When I’m in the yarn-crafting zone, things don’t bother me as much. I still worry over things, but those worries don’t seem so bad when I have a project on my needles or hook.
My paternal grandmother taught me how to knit when I was about eight years old, but I never really did much with it until I was 27 or 28. I had a shift working security at a major U.S. international airport from 1:30 in the afternoon until 10:30 at night, and I was sitting at a stoplight on my way to work one late morning when I saw a craft store on the corner.
I decided that I would make a sweater for my younger sister, Anna, and I chose her two favorite colors, black and red, to make it. Weeks later, I pulled the finished product out of the dryer only to discover holes in the fabric in almost every place where I had woven in the ends of my yarn! Frantically, I called my grandma, and she showed me how to mend it. We even put a little frog patch over one of the worst holes up near the left shoulder. Anna loved it, and I was hooked.
Since then, I have made at least four more sweaters, about five pairs of socks, and a couple of shawls. I’ve got a shawl and two pairs of socks currently on needles, but I haven’t had the patience to work on them because the patterns are so intricate that I can’t just sit and watch TV or talk with friends/family while I knit them. Plus, the yarn is so thin and the needles so small for the socks that I have trouble with my hands cramping. I’ll finish them someday.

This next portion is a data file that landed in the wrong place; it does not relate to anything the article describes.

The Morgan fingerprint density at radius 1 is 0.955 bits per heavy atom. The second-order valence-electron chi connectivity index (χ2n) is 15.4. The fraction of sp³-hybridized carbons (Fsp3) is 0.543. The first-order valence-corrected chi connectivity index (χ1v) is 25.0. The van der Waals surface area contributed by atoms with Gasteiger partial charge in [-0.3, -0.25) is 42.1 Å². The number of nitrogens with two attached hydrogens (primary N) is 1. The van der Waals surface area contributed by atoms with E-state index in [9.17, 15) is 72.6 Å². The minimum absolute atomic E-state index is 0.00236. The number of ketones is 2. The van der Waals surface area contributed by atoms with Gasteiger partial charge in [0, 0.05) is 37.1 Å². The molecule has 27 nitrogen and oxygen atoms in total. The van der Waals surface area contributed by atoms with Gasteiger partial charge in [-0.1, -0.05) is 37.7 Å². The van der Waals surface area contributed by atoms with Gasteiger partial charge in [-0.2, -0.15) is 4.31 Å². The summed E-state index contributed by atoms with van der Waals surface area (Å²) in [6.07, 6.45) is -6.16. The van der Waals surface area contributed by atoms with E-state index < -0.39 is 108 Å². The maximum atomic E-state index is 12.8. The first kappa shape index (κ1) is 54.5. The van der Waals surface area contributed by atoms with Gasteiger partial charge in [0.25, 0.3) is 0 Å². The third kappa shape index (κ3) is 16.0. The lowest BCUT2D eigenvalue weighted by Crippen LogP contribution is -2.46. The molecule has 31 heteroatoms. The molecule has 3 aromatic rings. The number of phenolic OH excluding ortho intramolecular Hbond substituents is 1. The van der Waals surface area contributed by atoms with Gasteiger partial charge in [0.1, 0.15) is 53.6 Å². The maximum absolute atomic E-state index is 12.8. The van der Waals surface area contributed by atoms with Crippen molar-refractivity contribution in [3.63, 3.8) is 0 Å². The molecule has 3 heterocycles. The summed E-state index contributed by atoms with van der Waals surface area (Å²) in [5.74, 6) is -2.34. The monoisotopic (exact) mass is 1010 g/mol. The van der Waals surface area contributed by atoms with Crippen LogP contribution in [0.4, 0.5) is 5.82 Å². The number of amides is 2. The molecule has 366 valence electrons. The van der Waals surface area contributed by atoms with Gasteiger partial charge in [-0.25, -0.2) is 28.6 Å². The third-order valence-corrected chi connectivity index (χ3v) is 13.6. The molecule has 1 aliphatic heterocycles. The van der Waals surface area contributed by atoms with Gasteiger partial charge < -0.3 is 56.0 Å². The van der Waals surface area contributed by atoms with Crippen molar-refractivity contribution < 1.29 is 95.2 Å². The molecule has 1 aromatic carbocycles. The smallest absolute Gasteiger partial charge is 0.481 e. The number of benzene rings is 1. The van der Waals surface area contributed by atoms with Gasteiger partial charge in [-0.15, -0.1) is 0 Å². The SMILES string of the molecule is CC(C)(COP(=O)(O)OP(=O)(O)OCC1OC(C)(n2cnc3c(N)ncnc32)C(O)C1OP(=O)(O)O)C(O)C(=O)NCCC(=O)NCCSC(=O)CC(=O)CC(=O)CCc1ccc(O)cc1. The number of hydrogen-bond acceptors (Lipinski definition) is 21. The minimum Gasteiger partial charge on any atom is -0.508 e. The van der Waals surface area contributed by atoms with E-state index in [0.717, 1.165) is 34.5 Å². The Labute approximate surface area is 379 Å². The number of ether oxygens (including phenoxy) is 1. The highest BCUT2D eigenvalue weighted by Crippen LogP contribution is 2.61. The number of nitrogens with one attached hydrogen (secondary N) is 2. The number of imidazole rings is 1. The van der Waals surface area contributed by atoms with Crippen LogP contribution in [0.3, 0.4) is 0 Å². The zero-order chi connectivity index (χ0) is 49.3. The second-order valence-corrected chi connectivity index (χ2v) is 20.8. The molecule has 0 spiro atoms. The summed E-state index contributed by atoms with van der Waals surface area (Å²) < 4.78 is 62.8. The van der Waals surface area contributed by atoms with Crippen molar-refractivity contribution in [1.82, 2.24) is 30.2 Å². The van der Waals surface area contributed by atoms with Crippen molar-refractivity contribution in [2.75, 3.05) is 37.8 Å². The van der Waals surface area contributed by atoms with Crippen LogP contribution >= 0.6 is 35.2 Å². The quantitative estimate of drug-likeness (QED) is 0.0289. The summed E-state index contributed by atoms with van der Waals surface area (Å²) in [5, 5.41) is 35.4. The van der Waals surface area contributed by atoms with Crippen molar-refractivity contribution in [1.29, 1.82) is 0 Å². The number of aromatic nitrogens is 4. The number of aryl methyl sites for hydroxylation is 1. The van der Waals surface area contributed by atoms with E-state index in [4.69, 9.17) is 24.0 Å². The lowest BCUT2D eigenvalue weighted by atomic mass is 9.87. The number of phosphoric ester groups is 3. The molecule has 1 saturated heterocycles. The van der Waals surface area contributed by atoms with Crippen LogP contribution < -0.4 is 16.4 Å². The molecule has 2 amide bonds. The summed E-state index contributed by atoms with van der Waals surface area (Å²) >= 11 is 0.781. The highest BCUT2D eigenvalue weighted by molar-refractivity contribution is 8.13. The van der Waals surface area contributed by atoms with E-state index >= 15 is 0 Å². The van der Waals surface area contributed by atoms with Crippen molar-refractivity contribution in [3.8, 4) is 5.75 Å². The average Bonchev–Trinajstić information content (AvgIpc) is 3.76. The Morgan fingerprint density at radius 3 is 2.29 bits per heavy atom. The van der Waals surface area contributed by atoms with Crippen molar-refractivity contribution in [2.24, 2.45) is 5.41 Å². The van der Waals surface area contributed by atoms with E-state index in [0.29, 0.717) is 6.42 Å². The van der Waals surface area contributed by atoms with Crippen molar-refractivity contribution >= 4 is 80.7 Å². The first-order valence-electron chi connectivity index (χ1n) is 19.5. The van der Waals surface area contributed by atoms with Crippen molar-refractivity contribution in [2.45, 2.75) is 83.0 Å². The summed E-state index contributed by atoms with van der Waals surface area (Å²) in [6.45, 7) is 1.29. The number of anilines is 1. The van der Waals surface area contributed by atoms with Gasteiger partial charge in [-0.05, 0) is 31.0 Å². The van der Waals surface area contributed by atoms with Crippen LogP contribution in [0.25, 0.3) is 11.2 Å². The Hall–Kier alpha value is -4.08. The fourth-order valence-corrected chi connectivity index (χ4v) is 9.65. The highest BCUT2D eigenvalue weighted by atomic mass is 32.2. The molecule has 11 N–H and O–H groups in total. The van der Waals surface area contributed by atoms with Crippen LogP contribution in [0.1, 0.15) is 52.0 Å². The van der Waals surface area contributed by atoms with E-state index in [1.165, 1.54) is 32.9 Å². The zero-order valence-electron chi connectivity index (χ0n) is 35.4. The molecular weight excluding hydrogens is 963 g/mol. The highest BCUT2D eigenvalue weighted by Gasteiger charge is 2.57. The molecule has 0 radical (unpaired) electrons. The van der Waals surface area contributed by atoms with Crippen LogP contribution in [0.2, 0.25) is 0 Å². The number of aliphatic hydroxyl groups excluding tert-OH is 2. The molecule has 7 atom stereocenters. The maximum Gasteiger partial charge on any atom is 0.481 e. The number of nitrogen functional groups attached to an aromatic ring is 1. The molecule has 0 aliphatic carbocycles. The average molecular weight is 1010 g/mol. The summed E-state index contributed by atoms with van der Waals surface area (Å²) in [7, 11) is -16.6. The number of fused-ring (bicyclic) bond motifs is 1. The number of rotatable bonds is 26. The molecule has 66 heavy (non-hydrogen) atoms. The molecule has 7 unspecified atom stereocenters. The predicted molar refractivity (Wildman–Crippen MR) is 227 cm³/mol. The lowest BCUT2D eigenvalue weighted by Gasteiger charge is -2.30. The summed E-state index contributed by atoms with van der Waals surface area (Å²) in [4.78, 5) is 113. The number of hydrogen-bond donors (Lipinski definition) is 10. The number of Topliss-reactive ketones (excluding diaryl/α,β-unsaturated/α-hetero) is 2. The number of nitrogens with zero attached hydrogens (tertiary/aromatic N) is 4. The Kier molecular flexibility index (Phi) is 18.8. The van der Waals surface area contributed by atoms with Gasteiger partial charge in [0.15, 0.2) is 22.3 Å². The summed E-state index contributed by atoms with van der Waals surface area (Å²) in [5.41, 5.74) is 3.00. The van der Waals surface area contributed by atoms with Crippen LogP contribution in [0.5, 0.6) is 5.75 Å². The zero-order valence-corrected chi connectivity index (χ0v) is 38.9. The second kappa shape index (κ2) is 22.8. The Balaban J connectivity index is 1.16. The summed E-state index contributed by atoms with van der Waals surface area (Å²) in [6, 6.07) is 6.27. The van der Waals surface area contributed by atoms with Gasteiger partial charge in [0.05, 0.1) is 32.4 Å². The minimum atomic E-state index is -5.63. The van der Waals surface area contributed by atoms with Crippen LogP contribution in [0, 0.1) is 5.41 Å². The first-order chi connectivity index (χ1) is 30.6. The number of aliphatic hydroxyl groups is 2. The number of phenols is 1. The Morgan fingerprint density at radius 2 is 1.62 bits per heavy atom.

I’ve also picked up crochet, which my mom taught me when I was about the same age as I was when Grandma taught me to knit but had trouble understanding the patterns I had. I just could not figure out where the next stitch was supposed to go sometimes. That problem was fixed once I found YouTube crochet tutorials, especially Fiber Spider and Hooked by Robin.
My first major crochet project was a shawl in the “Virus Meets Granny” pattern. It wasn’t nice enough to give away, since I didn’t weave in ends very well (I didn’t yet know how to do it securely with crochet), so I use it to keep me warm while I’m working at my desk at home; the air vent is right next to me on the floor. Since finishing that, I’ve made a very large blanket for my dad’s 60th birthday as well as some other things. I’m currently working on a rug to go in my daughter’s bedroom using leftover partial skeins of yarn from the 10 years of projects I finished before starting the rug. I’m not using all of that yarn—there are some colors of which I have way too much left over—but what will be left is a lot less than what I started with, and I’ll give it to my daughter to play with. Eventually, I might get it back out of her yarn bag and make something small with it too, unless she is old enough to learn to crochet or knit before then.
A friend from my local crafting group showed me how to do Tunisian crochet too, and recommended TL Yarncrafts on YouTube for learning how to do it, and I’ve made a few small things with that. I’m currently working on an entrelac scarf using the Tunisian simple stitch. After I finish the rug, this will be my next project on the “finish asap” list.
I can’t knit or crochet as long or as often as I used to, both due to time constraints and to issues with my hands and arms such as possible carpel tunnel syndrome, but when I do, it helps me think of a time when folks could slow down at the end of the day and make things just for the joy of making them.